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Given the opportunity to study in the US, she was encouraged to return home every year. "Privilege... must be used for something larger than you," she says.
These days, Okonjo-Iweala is widely known as a leading figure in development. She served as Finance Minister of Nigeria from 2011 to 2015, and as Foreign Affairs Minister before that – the first woman to hold either of those positions.
As Finance Minister, Okonjo-Iweala oversaw a plan to reduce Nigeria’s debt burden by $30 billion, helping to boost Nigeria's economy. That plan included contributions from CGD. Today, Okonjo-Iweala is a CGD board member and distinguished visiting fellow, and her recent essay, “Six Questions African Policymakers Must Answer Now,” has been garnering attention around the world.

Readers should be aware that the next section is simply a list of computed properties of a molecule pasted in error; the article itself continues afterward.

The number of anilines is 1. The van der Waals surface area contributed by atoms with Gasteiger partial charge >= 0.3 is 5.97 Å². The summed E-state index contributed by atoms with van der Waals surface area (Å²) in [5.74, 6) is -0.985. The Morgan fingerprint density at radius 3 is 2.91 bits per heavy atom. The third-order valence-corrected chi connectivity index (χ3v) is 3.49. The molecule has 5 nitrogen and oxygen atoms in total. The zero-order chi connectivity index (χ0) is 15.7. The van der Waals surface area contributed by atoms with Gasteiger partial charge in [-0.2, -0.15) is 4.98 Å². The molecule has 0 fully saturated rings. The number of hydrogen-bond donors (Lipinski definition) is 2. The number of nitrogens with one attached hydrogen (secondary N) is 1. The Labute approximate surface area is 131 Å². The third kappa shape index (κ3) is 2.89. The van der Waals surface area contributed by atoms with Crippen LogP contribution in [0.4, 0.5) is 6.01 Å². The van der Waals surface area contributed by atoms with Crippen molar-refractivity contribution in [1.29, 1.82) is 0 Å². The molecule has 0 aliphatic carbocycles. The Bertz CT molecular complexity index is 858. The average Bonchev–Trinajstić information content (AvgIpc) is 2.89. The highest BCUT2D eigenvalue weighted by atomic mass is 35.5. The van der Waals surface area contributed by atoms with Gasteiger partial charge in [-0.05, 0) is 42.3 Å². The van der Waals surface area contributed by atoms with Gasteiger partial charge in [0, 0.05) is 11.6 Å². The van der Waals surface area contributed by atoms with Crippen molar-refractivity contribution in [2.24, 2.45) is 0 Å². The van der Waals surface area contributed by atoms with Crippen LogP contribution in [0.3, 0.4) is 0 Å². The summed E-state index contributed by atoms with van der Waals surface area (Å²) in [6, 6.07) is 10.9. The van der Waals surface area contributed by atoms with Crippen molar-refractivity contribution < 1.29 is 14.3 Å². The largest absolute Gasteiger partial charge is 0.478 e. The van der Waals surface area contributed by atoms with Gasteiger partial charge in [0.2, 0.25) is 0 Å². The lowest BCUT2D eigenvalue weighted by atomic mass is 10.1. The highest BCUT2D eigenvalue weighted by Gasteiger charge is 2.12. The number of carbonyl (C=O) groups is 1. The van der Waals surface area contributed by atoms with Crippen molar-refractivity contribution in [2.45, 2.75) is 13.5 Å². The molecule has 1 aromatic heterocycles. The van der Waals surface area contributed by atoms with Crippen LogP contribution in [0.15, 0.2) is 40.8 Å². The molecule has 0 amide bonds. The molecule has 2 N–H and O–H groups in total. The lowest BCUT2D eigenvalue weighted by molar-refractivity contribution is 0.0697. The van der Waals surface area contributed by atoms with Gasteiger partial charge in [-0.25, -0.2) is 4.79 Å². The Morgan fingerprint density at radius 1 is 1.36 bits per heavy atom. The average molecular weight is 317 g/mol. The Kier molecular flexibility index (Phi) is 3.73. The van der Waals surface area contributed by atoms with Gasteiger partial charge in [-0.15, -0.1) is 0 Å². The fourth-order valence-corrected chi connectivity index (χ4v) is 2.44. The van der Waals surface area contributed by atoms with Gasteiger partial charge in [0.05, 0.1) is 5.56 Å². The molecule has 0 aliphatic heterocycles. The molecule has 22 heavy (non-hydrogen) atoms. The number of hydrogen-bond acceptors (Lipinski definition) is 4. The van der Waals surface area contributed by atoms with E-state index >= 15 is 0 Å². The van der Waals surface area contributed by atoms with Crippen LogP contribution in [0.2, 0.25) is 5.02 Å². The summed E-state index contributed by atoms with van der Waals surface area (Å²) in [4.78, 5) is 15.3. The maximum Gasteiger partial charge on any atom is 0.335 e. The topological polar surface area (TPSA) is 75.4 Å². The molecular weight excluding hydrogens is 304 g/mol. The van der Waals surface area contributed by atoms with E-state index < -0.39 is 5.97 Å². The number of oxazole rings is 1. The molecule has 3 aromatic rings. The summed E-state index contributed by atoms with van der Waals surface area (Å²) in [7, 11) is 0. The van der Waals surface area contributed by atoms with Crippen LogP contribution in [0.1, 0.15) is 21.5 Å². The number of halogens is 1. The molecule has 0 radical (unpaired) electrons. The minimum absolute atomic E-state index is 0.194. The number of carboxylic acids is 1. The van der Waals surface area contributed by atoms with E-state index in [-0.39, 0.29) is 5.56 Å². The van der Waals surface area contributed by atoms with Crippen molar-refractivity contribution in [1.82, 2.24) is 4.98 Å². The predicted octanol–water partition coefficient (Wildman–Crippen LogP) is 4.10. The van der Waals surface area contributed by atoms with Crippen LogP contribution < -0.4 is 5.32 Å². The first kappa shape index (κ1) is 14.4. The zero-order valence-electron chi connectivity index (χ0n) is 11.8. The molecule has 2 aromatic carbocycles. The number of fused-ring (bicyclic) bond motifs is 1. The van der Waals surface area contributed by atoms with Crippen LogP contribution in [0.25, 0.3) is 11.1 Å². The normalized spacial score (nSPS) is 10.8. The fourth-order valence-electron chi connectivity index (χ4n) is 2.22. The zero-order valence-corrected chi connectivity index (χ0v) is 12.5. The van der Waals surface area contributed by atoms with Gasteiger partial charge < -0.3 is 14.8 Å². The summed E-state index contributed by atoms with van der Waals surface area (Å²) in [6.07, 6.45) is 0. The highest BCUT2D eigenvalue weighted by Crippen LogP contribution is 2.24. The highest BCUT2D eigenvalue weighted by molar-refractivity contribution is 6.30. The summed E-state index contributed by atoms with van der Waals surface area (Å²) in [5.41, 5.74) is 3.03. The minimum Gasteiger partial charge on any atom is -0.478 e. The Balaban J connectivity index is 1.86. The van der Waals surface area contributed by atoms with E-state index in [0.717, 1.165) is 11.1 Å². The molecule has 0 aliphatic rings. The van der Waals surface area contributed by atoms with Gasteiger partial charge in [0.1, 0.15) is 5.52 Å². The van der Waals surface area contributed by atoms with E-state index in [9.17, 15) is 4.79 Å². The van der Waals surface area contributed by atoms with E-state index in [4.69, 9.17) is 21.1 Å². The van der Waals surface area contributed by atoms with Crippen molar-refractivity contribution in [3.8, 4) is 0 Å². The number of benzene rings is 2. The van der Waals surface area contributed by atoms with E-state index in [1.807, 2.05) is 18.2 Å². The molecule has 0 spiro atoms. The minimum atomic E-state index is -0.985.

This week she joins me on the CGD Podcast to discuss those questions, which include: How will African policymakers finance the global goals? How can African countries diversify their economies?
“If you truly want to diversify, you need a plan,” Okonjo-Iweala tells me in the following clip. “In a democracy… you need a social compact where the population agrees that no matter who takes over the government, they’re going to continue developing certain things in certain ways.”
"That’s not happening in many of our countries," she says.
The world, as they say, is moving “beyond aid.” As true as that may be in aggregate, however, the trend doesn’t apply evenly across groups of countries. While fairly significant data gaps prevent a complete and unbiased picture, the available data show that ODA remains a comparatively prominent source of external financing for fragile states.